I've struggled with a number of theological issues over the years, trying to apply reason to an area of life where a lack thereof seems most beneficial. Today while cooking some ravioli in the microwave, the pieces fell together in the back of my mind, and I might have officially wrecked my ability to be a believer.
Memory and the Afterlife
They say when you cross over and go to...wherever, you'll see friends and relatives who've passed before you, welcoming you and all that. This of course depends on your ability to retain any knowledge of who these people are.
If memory is stored biologically — that is, within the physical space of the brain by some organic means — when moving to a spiritual plane and shedding the physical form, you're dumping your memories along with it. So how would you know who these people are, where you are going, or how you got there? Without any recollection of your own commitment toward sin or purity, how would you benefit from reward or punishment if you haven't a clue what you did to get there?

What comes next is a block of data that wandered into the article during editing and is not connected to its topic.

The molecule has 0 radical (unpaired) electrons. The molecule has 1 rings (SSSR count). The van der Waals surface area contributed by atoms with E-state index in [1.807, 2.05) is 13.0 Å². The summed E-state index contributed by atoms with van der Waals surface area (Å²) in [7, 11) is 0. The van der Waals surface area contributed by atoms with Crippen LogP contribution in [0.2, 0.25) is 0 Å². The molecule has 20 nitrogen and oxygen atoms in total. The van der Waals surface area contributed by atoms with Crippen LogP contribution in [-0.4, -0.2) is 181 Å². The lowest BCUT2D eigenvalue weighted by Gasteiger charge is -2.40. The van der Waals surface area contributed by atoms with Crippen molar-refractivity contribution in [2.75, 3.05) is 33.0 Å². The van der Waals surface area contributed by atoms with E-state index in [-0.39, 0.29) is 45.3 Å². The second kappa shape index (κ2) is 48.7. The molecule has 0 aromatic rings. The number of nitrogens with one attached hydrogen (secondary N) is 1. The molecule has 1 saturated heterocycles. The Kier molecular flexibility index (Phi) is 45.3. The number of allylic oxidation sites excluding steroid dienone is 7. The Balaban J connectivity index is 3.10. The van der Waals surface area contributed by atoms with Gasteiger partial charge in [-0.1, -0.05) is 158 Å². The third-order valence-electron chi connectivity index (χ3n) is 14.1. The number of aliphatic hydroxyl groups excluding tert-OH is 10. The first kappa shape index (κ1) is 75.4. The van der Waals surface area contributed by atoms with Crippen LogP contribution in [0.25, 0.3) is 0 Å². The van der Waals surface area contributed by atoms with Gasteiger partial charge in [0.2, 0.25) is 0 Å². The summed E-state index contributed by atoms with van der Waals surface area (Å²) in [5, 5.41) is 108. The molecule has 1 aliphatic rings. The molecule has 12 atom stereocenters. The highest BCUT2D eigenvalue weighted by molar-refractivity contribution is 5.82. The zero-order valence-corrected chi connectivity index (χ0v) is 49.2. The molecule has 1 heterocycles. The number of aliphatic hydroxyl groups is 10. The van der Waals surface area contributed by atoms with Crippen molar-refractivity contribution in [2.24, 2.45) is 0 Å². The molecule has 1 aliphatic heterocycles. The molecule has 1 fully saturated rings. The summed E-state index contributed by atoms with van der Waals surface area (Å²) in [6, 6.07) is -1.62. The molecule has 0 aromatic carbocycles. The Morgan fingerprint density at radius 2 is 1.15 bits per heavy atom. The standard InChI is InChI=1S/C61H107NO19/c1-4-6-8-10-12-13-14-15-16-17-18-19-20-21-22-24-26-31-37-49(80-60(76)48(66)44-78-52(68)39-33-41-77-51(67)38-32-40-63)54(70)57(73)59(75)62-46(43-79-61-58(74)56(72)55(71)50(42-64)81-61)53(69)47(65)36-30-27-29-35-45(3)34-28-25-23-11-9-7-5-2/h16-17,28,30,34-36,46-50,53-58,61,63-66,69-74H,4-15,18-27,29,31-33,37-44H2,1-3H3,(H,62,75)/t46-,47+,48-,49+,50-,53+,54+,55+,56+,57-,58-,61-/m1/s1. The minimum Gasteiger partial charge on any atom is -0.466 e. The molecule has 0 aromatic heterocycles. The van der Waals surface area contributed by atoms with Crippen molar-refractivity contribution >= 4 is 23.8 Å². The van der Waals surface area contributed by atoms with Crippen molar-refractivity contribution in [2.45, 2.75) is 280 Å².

Accepting this as given (and I'm sure many of you don't), every indication is that acquired sensory information is stored within the brain, which would imply that the soul isn't even sentient and depends on what it can derive via the body; if it were sentient, what would be the basis for its awareness? How would we be cognizant of anything happening in the afterlife? The common descriptions of what to expect seem fairly vivid, but are also written in language seemingly based off of sensory experience. Did someone see it with mortal eyes? If so, doesn't that sort of screw up the idea of it existing on an entirely different plane of being?
If memory is stored ethereally — that is, within the "soul" as it were — then why is it so drastically affected by physiological disorders like Alzheimer's, Fetal Alcohol Syndrome, or mental retardation? Do you get all your memories and brain function back when you die and/or cross over? The concept of Tabula Rasa (blank slate) explains why we don't know anything at birth, but sheds no light on the demise of cerebral function during or toward the end of life.